MSU, Michigan meet in top-10 clash at Crisler

It’s finally here. No. 10 Michigan State and No. 7 Michigan play the first of their two regular-season matchups in Ann Arbor on Sunday. With both teams sitting at 13-3 in the conference, it’s also the first of two games that will likely decide the outcome of the Big Ten regular-season title.

The two teams have been on this collision course for months, as Michigan got off to a 17-0 start and MSU won nine of its first 10 conference games to take an early lead in the Big Ten race.

“When two big schools are both doing well in the same state, yeah, it means a little more,” MSU head coach Tom Izzo said. “It probably always will mean a little more and it probably always has meant a little more.”

The last five years have seen big swings in the momentum of the rivalry, as Michigan has won each of the last three encounters, including a 75-64 victory in last year’s Big Ten conference tournament semifinals. However, since the start of 2013, the two have split their last 12 matchups.

However, neither of these teams are exactly similar to last year’s counterparts. Gone are a handful of NBA-level players in Miles Bridges, Jaren Jackson Jr. and Mo Wagner. Michigan has seen a balanced scoring attack in conference play, as each of U-M’s five starters have averaged 10-plus points a game in conference play. Meanwhile, this will be MSU’s second game without junior forward Nick Ward as he recovers from a fracture in his left hand.

Both teams head into Sunday on a winning run. The Wolverines closed out Minnesota on the road 69-60 back on Thursday, while MSU knocked off Rutgers at home the night before.

Much will be made of the point guard battle between Cassius Winston and Michigan’s Zavier Simpson. The two are Detroit natives and have faced each other for most of their basketball careers. Simpson is one of the Big Ten’s best defensive players and has limited Winston in each of their meetings to date. Last March, Winston had just 11 points and 5 assists on 3-of-10 shooting. A better night from Winston is a must if MSU wants to snap its three-game losing streak.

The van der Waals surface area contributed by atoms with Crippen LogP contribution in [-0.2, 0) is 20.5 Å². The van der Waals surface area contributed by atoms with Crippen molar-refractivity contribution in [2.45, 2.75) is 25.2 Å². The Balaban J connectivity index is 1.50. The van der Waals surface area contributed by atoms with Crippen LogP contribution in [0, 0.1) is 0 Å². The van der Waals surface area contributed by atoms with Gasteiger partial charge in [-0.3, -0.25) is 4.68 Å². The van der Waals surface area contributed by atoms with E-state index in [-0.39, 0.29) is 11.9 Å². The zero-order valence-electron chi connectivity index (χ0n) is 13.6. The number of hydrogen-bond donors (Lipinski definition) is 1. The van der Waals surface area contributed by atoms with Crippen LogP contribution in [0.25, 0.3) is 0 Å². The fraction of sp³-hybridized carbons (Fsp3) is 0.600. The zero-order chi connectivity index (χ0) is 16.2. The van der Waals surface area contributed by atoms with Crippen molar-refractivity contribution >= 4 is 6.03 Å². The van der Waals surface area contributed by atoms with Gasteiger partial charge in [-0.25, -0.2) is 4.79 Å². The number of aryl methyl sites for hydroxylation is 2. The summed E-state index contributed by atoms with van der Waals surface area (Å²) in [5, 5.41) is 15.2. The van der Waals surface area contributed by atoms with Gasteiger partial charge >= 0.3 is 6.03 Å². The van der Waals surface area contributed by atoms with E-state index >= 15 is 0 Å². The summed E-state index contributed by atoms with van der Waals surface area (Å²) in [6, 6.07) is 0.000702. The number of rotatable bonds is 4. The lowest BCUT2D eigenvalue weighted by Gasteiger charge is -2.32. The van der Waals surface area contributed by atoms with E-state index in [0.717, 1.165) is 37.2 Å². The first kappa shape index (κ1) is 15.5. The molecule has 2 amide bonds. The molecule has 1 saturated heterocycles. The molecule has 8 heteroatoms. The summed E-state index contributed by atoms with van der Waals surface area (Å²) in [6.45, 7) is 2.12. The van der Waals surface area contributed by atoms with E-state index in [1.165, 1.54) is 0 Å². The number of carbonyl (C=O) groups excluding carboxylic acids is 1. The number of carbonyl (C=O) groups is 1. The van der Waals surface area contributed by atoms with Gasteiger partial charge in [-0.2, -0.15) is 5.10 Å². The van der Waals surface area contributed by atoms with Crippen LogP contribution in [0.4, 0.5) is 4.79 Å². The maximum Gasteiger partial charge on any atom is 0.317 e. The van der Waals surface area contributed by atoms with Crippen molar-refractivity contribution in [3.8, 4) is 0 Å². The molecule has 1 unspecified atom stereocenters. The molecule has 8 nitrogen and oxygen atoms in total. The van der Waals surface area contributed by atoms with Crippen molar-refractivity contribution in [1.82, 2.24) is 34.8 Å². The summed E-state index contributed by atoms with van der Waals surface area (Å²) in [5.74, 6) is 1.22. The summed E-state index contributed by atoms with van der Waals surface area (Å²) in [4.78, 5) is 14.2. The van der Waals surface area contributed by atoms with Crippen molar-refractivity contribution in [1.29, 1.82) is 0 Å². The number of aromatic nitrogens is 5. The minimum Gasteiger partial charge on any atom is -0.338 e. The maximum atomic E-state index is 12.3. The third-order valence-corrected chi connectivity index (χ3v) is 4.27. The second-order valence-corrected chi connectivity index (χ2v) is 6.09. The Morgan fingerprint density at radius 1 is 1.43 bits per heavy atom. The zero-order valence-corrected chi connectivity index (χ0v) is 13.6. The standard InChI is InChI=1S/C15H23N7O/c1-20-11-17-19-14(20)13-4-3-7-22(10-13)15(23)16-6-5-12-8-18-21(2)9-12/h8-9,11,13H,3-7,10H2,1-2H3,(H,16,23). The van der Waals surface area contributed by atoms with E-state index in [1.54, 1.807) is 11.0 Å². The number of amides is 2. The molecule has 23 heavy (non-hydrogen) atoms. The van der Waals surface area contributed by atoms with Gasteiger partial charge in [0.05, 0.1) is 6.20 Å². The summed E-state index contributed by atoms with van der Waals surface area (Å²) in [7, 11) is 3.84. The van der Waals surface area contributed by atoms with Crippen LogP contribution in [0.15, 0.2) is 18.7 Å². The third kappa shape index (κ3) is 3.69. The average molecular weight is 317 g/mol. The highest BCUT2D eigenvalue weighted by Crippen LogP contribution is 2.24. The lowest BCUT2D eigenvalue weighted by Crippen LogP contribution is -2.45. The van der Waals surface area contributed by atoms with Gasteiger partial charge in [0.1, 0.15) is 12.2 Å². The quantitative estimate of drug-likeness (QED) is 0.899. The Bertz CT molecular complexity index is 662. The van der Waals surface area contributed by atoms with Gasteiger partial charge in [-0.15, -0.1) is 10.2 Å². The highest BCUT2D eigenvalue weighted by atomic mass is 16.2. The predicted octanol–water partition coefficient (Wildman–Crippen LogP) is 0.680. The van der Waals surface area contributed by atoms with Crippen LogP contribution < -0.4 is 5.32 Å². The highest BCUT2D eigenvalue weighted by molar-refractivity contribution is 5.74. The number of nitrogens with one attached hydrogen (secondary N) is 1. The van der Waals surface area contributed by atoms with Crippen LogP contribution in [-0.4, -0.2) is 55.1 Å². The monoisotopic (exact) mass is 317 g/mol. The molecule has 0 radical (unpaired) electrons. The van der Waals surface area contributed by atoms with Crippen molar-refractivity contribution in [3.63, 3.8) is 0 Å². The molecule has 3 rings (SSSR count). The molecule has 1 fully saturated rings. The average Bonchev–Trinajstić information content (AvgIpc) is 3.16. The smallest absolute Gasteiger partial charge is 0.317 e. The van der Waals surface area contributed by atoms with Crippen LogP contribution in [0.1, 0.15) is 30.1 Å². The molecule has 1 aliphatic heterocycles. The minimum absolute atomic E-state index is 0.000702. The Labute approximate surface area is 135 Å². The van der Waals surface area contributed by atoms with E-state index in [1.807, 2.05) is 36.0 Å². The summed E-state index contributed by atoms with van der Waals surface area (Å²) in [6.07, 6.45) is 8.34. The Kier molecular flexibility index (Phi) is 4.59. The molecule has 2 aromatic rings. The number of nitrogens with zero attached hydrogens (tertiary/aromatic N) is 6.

“Last year, they got us on a lot of little plays,” Winston said. “Their guys made some big plays…when you’re playing a good team, you can’t afford to make mistakes.”

Against Minnesota, sophomore guard Jordan Poole led the Wolverines in scoring with 22 points, making 5 of his 10 3-point attempts. Poole can be a volatile scorer, but the 6-foot-5 Milwaukee, Wis. native is Michigan’s best offensive threat when things are going right. Elsewhere, senior Charles Matthews has been in double figures in four of the last five games and takes the highest percentage of U-M’s shots.

When Michigan State has the ball…

A lot of Sunday’s game will rest on Winston’s shoulders. Ball screens with Winston and Xavier Tillman was a large portion of Wednesday’s second-half offense, and getting Matt McQuaid going from the outside will be crucial to take some of the scoring responsibility off of Winston. Problem is, Michigan’s 3-point defense sits at 30.2 percent in conference play – good for third-best.

With Michigan’s ability to control the tempo at home with its defense, taking care of the ball also has to be a top priority. MSU has been better with that since their 24-turnover showing at Illinois earlier this month, but with Simpson’s defensive ability, he has the potential to disrupt MSU’s offense.

Want an X-factor? Look no further than Kenny Goins. His poor first half back on Wednesday was a contributing factor to early nerves around the Breslin Center, but if he can take advantage of a matchup with U-M freshman Ignas Brazdeikis and knock down a couple outside shots, MSU’s chances look a whole lot better.

When Michigan has the ball…

MSU will be wary of Michigan center Jon Teske and his shooting from outside. Teske’s made 36 percent of his 3-pointers in conference play – not too shabby for a 7-footer who can take Tillman away from the basket defensively.

Simpson is not much of an outside shooter but is an excellent distributor – just 5 points but 12 assists against Minnesota. He can drive and kick out to Matthews or Poole for outside shots and Brazdeikis has also been a solid enough outside shooter in conference play despite struggling offensively at times.

Both teams will rely heavily on their starters in this game, but Michigan may look to use Isaiah Livers as a scoring option if Brazdeikis struggles early. Livers earned his first start of the season in the game at the Breslin Center last year, and is really the only bench scoring option for Michigan. East Lansing-native freshman Brandon Johns is still learning the pace of the game – points for him against MSU would be trouble for the Spartans.